Snacks: Do they have a place?

People have a love-hate relationship with snacking. Many think snacks do not have a place, especially when it comes to weight loss. To lose weight, many choose to ignore hunger signals, especially between meals. The belief is that best way to lose weight is through deprivation and pushing through to the next meal will help with weight loss goals. 

The truth is that snacking can have a place in a balanced diet. Honoring hunger, and fueling the body when needed, is appropriate. Issues arise when snacking is not a result of true physical hunger. Having snacks that are not out of necessity is a common and can interfere with weight loss. Snacking out of boredom, stress, habit, or the simple presence of food, is where people run into trouble.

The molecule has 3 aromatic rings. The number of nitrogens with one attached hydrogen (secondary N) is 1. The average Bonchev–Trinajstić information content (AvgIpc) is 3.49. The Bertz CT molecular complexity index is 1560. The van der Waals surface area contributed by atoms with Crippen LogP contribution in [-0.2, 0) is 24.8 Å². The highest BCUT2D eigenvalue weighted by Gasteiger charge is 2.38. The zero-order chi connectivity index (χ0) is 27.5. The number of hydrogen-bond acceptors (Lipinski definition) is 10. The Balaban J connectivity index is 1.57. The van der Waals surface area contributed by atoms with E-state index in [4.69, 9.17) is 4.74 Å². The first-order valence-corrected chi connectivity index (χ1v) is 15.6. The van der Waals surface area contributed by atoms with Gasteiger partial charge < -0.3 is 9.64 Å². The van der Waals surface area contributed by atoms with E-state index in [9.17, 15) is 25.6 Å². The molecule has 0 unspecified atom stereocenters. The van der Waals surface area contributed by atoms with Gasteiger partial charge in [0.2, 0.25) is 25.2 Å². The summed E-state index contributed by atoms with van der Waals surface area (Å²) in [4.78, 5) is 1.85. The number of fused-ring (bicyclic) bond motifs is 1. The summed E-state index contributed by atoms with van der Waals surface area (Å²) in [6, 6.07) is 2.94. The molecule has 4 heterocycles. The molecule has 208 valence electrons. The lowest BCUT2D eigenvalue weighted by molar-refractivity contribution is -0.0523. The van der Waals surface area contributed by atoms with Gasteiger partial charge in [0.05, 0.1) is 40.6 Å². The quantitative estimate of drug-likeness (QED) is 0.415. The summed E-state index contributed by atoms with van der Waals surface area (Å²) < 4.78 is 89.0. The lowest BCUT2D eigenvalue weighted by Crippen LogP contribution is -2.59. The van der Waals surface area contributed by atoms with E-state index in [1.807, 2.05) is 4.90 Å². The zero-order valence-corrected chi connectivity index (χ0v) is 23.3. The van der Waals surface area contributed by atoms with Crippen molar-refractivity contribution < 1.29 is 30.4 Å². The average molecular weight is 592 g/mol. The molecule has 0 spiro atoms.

Food choices at snack time also can be an issue. Just like meals, snacks should be planned. If mid-afternoon hunger strikes, and there are no nutritious options available, a vending machine, gas station, or office break room will often lead to poor choices. Ensuring lean proteins, fruits, vegetables, and whole grains are easily accessible will allow for snack choices to be nutritious and filling. 

Weight loss surgery increases fullness and significantly decreases hunger, making between meal snacking less likely. Between meal snacks, however, can still have a place after surgery. If protein goals are unable to be met through meals alone, then incorporating a protein snack may be necessary to ensure adequate nutrition. If there are excessively long periods between meals (ex., lunch at 11am, dinner at 7pm), then a planned snack of fruit, vegetable, and/or protein, is appropriate in order to prevent arriving to the next meal overly hungry (which can lead to overeating).

Snacking is not the enemy. Honoring hunger is important, whether pre or post bariatric surgery. Ensuring that snacking is out of hunger, and that nutritious choices are made, allows our bodies to be fueled with the energy needed to power our day and promote weight management.